Are garden cities the solution to Britain’s housing crisis?
Earlier this year the government announced plans to build Ebbsfleet garden city in Kent. The proposal includes 15,000 homes and the consultation period for the proposal ended on 6th October. So far Redrow Homes has secured a contract to build up to 950 new properties in Ebbsfleet Garden Village. The development will be called Ebbsfleet Green. However, under 15 per cent of the properties within this development are considered affordable homes and the remainder are private.
So where did garden city idea come from?
Garden cities were the vision of Ebenezer Howard who worked for Hansard, and, in 1898, proposed an alternative to industrial slums, combining the best of town and country. Howard had a vision of self-sufficient local communities of affordable homes built at a low density with green spaces and jobs nearby. The first cities in the UK to fulfil that vision were Letchworth and Welwyn Garden City. Letchworth offered affordable renting and home ownership (a three-bedroom house cost £175 in 1906), leisure facilities such as a nine-hole golf course and innovations including Britain’s first roundabout.
In the first part of the development in Ebbsfleet on Eastern Quarry, the first residents will move into their homes this month. It will be linked via a new train line restoring the connection between the Isle of Grain to Gravesend, which also links with HS1. There are plans to go further and connect it with the new Crossrail – putting the new development within commuting distance of London.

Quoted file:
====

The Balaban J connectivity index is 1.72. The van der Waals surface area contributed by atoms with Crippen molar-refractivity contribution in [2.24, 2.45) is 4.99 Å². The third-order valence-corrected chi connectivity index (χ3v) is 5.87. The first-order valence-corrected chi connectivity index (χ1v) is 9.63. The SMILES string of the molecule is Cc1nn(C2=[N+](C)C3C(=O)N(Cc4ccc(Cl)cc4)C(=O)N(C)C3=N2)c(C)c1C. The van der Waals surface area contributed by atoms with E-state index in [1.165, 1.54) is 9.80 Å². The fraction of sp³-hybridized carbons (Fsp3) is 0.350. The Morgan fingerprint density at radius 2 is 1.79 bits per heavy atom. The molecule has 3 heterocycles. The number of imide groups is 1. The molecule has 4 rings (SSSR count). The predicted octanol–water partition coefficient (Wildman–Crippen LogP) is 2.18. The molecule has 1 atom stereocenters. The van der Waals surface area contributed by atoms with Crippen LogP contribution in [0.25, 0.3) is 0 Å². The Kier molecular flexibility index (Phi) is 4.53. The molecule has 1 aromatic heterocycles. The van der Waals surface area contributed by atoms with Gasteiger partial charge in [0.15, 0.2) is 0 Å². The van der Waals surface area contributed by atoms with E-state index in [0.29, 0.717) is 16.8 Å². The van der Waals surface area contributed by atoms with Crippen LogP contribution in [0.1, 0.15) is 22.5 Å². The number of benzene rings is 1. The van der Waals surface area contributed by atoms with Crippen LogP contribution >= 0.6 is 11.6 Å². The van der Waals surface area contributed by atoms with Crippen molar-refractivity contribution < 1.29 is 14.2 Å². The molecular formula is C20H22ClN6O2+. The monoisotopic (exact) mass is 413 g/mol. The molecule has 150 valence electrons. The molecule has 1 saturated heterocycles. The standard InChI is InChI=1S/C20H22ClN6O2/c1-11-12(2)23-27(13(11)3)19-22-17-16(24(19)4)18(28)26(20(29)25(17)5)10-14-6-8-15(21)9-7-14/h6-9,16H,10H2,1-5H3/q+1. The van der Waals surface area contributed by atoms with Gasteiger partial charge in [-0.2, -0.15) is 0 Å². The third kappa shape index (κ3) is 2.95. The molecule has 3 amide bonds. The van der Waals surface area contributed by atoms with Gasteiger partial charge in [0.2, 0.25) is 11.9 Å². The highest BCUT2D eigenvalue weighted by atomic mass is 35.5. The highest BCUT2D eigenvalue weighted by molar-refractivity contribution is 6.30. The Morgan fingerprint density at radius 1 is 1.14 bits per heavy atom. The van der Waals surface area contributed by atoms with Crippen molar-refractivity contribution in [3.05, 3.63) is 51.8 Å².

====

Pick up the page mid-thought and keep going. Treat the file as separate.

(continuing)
However, the Campaign to Protect Rural England (CPRE) is of the opinion that the shortlisted schemes did not consider the main housing challenges. CPRE chief executive Shaun Spiers said: “Garden cities may be part of the solution to our housing crisis, but only if they are locally supported, help regenerate our existing cities and provide significant amounts of genuinely affordable housing.”1
The Wolfson Prize competition for how to deliver a new garden city attracted 279 entries and was won by David Rudlin, who manages the urban design consultancy URBED. His vision is that the best way to achieve growth was to allow existing towns and cities to expand. This could be achieved by taking some land out of the Green Belt while still protecting the overwhelming majority of it. David’s ambitious proposal included about 86,000 new homes for about 150,000 people in up to 40 towns and cities over 30 to 35 years. These include Oxford, Cambridge and Reading to name a few.
Chris Lamb, director of Design South East, which manages Kent Design said there was an “amazing opportunity” for Ebbsfleet to pioneer new and successful new places and communities elsewhere, “so it’s vital that we get it right.”2
The plans for Ebbsfleet look very promising on paper, but some critics question whether there might be better suited places to build a sizeable new town in south-east England. The debate is likely to continue but certainly the need for more housing is ever pressing and garden cities are one of the most compelling solutions proposed to address the problem.
Detailed plans for Ebsfleet can be found here.